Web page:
A Devastating Portrait of a Broken Soul, ‘Judy’ Is a Beautiful Tribute to the Legendary Superstar
Winter 1968 and showbiz legend Judy Garland arrives in Swinging London to perform a five-week sold-out run at The Talk of the Town. It has been 30 years since she shot to global stardom in The Wizard of Oz, but if her voice has weakened, its dramatic intensity has only grown. As she prepares for the show, battles with management, charms musicians and reminisces with friends and adoring fans, her wit and warmth shine through. Even her dreams of love seem undimmed as she embarks on a whirlwind romance with Mickey Deans, her soon-to-be fifth husband. Featuring some of her best-known songs, the film celebrates the voice, the capacity for love, and the sheer pizzazz of “the world’s greatest entertainer.”
Director: Rupert Goold
Cast: Renée Zellweger, Finn Wittrock, Jessie Buckley, Rufus Sewell
Country: United States
Runtime: 118 minutes
When it comes to musical films, Hollywood musicals are probably the most famous. After all, the genre originated from Hollywood. And among all the stars that have ever graced the screen, perhaps none have shined as brightly as Judy Garland, one of the most iconic musical performers of all time. Already performing on stage at the age of two, Garland’s claim to fame was when she was cast as Dorothy in The Wizard of Oz, where she sang one of the most famous songs in cinema, “Over the Rainbow”.
Born in 1922, Garland spent over 40 of her 47 years performing. The biopic Judy focuses on the last year of her life when she performed in Britain, broke, separated from her children and struggling with her drug addictions. While Judy is only released in Singapore in 2020, its original release was in 2019, which was a significant year for the film. 2019 marked the 50th anniversary of Garland’s untimely death and the 80th anniversary of The Wizard of Oz.
As a fan of the musical genre, Judy was a film I just had to watch, despite knowing its heavy topic would bring me to tears. And even though I already knew about her story and how the film would end, I still found myself profoundly moved by the time the credits rolled. Judy pays tribute to this legendary superstar’s beautiful yet tragic life, which ended too early. Her legacy, however, lives on.
Besides giving a layered performance full of depth and emotion, Renée Zellweger also undergoes a physical transformation to look like Garland, with a prosthetic nose, coloured contacts, a wig, and even fake teeth. Zellweger also nails Garland’s mannerisms, from her slouched posture to the way she holds the microphone with her right hand and the cord in her left. The attention paid to these details allows Zellweger to embody Garland’s spirit and more importantly, her fragility.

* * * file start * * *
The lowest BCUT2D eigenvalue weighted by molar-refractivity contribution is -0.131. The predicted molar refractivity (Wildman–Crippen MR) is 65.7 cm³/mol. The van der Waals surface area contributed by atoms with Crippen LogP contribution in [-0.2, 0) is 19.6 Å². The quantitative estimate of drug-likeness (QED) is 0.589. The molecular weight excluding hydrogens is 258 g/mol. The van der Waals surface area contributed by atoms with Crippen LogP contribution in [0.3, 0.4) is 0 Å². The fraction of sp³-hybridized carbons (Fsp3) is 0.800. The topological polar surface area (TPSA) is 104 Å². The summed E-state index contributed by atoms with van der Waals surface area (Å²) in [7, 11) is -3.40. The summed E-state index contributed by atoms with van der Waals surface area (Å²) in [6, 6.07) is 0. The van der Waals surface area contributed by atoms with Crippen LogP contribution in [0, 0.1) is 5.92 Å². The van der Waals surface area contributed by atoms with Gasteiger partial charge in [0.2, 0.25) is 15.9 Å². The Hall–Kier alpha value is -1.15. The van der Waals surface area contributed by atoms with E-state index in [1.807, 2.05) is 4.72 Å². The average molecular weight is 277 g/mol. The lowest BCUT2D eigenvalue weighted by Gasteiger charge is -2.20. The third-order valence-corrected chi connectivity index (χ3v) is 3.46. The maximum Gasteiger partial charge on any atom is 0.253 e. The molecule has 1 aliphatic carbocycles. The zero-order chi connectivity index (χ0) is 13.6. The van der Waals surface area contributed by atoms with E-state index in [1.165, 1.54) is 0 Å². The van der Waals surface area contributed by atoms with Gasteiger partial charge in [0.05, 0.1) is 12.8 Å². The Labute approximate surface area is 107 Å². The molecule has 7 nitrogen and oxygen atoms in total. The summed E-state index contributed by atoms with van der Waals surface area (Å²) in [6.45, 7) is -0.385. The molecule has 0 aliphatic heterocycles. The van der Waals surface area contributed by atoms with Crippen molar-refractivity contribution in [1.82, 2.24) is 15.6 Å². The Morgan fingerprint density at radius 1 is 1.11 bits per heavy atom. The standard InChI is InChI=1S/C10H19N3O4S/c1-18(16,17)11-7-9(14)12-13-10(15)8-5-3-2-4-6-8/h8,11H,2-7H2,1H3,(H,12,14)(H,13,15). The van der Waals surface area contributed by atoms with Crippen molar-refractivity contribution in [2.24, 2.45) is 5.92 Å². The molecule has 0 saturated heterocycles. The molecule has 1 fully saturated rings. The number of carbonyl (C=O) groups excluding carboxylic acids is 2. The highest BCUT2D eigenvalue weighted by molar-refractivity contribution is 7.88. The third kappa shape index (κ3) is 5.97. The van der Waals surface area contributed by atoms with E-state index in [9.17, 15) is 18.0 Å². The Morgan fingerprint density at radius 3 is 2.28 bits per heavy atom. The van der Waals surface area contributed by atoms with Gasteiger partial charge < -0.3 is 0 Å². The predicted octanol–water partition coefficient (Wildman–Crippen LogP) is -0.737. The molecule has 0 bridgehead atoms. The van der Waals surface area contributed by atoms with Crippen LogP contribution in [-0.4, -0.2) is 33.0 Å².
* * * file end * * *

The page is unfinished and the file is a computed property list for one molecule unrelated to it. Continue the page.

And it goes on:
We are given glimpses of her different sides, the glamourous Judy belting out classics on stage, the loving mother who just wants to provide a proper home for her children, and the broken woman who craves love and warmth. Zellweger manages to deliver all these facets of Garland’s life, with each nuance showing in her poignant performance, and it cuts deep.
One thing you would expect from a biopic of Judy Garland is the musical numbers. Garland’s voice is so iconic it would be impossible for Zellweger to mimic it, and the film makes the right choice not to use Garland’s actual voice with Zellweger lip-syncing to it. Instead, Zellweger sings all the songs herself, and her soulful renditions have a unique flair that complements perfectly with her performance.
Yet my favourite moment in the film isn’t any of her fabulous stage moments, but a more private scene with Judy interacting with two gay fans. This scene, despite being fictional, has a deeper meaning than it seems. Judy Garland wasn’t just a performer, actress and mother – she was also a gay icon, particularly in the 50s and 60s.
Judy pays tribute to this with a quiet and heartfelt scene where she is invited by two gay fans (Stan and Dan) to their apartment for a meal. What makes the scene so heartwarming is that it starts out with Judy being lonely and looking for company, but it ends with her being the source of warmth and comfort to her fans. It is also an interesting parallel between Judy and her fans, both seeking to lead normal lives, but unable to due to different circumstances.
And it is here where the film succeeds as a biopic, choosing to show Garland as a normal person with her own personal problems instead of just the legend that people expect her to be. Audiences might, however, find the film slightly messy as it does cover a lot of ground throughout its runtime. From Garland’s past in Hollywood to her drug addiction, her personal relationships and her children’s lives, audiences who are not familiar with her story might feel overloaded with information, even if the major arc of the film is quite straightforward.
Nevertheless, Judy is a fitting homage to the icon in her final years, giving us a look at the broken soul that brought so much joy and happiness to the world while struggling with her own demons.
“You won’t forget me, will you?” shouts Judy to her audience in the final moments of the film.
No. We won’t.
Judy is out in cinemas now, and you can check out the trailer below.